Maybe just wait and see what is offered and then accept whatever you think is reasonable. They won't offer something that they can't afford.

Podrick Wed 12-Aug-09 21:02:55

Did the friend enjoy the holiday Quattro?

Quattrocento Wed 12-Aug-09 21:04:58

She seemed to have a thoroughly good time. In and out of the pool, in the sea, only one art gallery all week, riding etc. Talked nonstop. Nice girl really. Slightly surprised at no card.

Podrick Wed 12-Aug-09 21:13:40


Podrick Wed 12-Aug-09 21:14:36

would you do the same thing again do you think?

foxinsocks Wed 12-Aug-09 21:16:27

we took one of dd's friends away with us. My goodness, she was such a pleasure and we got a lovely thank you letter afterwards .

I was so impressed. My two didn't even fight the whole holiday because she is the sort of friend that doesn't antagonise the younger sibs (iykwim!).

We didn't ask for any money and they didn't offer but they do take dd out a lot and have her overnight and took her to the theatre etc.

AnyFucker Wed 12-Aug-09 21:17:22

steamroller, would you like to take my two kids on holiday and I will happily give you a hundred quid !! wink

Quattrocento Wed 12-Aug-09 21:23:12

Yes in principle - but it depends on the way in which the children interact. Some of their friends would just not be invited because they don't mix particularly well with adults, or might exclude the other child (we've got two children) or whatever. Also everyone plays tennis and swims. A lot. So a child who struggled with those might feel left out so we would probably not invite

The money issue really is an awkward complication though. So I sympathise.

Podrick Thu 13-Aug-09 19:52:39

I have an only so I am quite likely to ask another child along on hols in the future - interesting thread!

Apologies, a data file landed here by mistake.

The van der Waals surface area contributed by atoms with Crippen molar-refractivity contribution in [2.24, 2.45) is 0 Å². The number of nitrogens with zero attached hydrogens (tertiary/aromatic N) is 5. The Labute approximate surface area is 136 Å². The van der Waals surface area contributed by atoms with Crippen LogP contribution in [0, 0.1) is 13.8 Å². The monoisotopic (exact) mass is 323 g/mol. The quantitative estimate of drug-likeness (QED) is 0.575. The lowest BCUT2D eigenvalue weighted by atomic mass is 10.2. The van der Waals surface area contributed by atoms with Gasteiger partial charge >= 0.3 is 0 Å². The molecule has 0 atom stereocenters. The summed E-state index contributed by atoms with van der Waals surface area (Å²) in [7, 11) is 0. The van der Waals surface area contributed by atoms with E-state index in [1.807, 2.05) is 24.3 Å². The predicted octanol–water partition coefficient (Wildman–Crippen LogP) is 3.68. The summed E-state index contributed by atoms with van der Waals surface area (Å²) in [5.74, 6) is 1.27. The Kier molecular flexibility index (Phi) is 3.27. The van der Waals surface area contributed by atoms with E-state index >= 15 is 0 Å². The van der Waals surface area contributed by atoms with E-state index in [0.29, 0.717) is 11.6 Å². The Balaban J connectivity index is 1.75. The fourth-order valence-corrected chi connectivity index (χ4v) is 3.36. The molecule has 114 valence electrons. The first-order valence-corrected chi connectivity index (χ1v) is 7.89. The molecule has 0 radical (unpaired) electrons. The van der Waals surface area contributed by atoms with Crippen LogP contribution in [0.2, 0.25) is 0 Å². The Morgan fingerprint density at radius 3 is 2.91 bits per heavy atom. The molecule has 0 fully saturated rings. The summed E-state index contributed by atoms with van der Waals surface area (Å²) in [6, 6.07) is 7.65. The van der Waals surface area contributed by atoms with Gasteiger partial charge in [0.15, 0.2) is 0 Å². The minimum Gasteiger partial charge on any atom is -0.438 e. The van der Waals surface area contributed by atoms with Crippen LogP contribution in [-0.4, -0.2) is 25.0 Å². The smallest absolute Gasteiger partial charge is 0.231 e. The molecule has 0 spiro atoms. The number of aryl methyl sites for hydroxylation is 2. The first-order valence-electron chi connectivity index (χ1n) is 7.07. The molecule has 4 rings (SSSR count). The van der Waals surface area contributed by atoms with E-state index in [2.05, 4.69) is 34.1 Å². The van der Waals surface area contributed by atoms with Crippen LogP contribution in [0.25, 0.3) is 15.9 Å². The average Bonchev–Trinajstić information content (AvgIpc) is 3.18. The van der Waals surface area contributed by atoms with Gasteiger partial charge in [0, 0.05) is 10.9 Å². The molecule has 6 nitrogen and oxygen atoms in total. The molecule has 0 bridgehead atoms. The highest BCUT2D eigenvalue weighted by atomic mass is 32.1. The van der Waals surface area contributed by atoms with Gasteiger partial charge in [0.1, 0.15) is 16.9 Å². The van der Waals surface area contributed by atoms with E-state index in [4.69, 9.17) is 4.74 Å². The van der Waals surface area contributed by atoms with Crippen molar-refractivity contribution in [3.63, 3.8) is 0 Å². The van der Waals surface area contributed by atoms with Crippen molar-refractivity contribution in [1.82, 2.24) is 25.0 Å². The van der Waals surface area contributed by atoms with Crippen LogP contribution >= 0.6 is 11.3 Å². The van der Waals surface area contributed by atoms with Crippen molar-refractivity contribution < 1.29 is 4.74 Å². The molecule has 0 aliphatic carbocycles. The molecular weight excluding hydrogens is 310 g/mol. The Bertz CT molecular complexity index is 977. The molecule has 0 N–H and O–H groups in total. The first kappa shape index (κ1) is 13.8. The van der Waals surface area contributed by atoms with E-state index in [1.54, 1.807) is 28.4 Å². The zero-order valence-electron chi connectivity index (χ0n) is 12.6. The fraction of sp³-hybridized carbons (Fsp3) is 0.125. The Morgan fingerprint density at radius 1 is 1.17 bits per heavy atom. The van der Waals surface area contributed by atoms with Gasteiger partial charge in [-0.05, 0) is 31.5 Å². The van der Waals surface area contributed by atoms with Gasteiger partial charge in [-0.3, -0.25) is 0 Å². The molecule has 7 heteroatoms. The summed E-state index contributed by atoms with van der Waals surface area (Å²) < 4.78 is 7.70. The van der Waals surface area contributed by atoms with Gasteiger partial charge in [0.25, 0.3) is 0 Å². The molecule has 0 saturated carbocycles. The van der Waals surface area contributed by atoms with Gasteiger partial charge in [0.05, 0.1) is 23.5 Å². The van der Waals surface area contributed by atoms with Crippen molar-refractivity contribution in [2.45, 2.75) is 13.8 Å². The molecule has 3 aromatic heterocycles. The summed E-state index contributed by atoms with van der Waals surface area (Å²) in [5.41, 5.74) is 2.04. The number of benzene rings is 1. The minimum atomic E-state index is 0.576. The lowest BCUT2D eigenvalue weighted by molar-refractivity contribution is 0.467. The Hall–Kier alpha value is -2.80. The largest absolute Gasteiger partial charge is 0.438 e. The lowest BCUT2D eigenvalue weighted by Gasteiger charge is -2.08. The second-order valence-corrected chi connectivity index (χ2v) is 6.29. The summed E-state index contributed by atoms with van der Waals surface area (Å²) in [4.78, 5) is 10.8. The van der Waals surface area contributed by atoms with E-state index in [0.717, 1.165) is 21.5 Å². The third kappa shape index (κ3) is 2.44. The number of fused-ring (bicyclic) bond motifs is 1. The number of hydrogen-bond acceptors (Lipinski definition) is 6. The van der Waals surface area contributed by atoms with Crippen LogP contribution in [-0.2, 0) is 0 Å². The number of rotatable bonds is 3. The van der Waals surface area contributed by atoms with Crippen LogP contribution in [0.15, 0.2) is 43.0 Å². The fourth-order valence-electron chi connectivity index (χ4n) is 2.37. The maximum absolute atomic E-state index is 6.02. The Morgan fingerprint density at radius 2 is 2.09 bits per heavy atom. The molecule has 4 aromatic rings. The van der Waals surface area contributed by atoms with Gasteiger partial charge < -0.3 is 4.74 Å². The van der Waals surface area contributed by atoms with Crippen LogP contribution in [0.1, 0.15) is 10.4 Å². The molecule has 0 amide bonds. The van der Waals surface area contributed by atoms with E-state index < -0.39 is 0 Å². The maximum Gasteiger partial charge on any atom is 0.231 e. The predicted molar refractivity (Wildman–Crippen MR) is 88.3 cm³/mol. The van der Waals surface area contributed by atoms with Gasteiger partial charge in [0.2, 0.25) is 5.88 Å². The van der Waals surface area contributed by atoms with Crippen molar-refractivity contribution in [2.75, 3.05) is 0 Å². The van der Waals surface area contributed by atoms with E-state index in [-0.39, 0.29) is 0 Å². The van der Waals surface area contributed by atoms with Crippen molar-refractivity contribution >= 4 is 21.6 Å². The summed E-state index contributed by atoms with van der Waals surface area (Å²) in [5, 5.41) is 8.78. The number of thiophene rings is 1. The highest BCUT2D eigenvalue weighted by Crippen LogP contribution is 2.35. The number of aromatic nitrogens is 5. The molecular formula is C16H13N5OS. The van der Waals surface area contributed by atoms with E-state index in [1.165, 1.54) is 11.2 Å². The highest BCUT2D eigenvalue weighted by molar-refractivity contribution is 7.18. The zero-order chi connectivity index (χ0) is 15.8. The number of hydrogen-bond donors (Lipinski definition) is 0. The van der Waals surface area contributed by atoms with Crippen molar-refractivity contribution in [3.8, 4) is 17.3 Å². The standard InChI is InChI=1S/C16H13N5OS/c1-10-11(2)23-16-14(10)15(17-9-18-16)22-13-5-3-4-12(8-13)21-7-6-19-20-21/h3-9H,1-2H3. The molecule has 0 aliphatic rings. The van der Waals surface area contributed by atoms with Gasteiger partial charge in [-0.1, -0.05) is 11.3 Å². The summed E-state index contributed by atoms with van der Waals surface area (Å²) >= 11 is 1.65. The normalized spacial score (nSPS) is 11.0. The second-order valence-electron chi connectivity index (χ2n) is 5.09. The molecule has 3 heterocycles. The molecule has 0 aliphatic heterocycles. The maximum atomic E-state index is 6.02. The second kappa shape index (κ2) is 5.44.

AnyFucker Thu 13-Aug-09 20:40:09

podrick, can I interest you in my two ??

they are very clean...

I will give you a hundred quid grin

Portofino Fri 14-Aug-09 09:58:50

LOL AnyFucker grin

For a few days I'd say 20 - 30 quid? Depends on how old she is....

I also have only and like Podrick expect to do this in the future too. I'm rather hoping for some reciprocal agreements....wink

3littlefrogs Fri 14-Aug-09 10:05:42

We have taken "friends" on holiday many times, and our dcs have gone with other families. We always pay for their travel, give a reasonable contribution for food, and send them with spending money. The amount of spending money is agreed to be the same as the parents will give the other dc.

TBH, if you know someone well enough to trust them with your dc, you should be able to have a frank discussion about money. IMO.

fatjac Fri 14-Aug-09 10:27:36

My DS age 11 went on holiday with his friends family this year for a week. I gave them £100 a few weeks before as the mum had mentioned she would be taking most of the food with them. She didn't want to accept it and we did have a few minutes of passing the envelope back and forward, but finally she took it. DS also took about £40 of his own money (mainly given by grandparents) to spend as he wished.

I did agonise over how much to give. Too little and you look mean. Too much and it looks like showing off. They seemed to do loads of trips and activities while they were away. I have no idea if they normally do this or if they used the extra money to fund this. Either way both boys had a great time.

cat64 Fri 14-Aug-09 10:44:01

Message withdrawn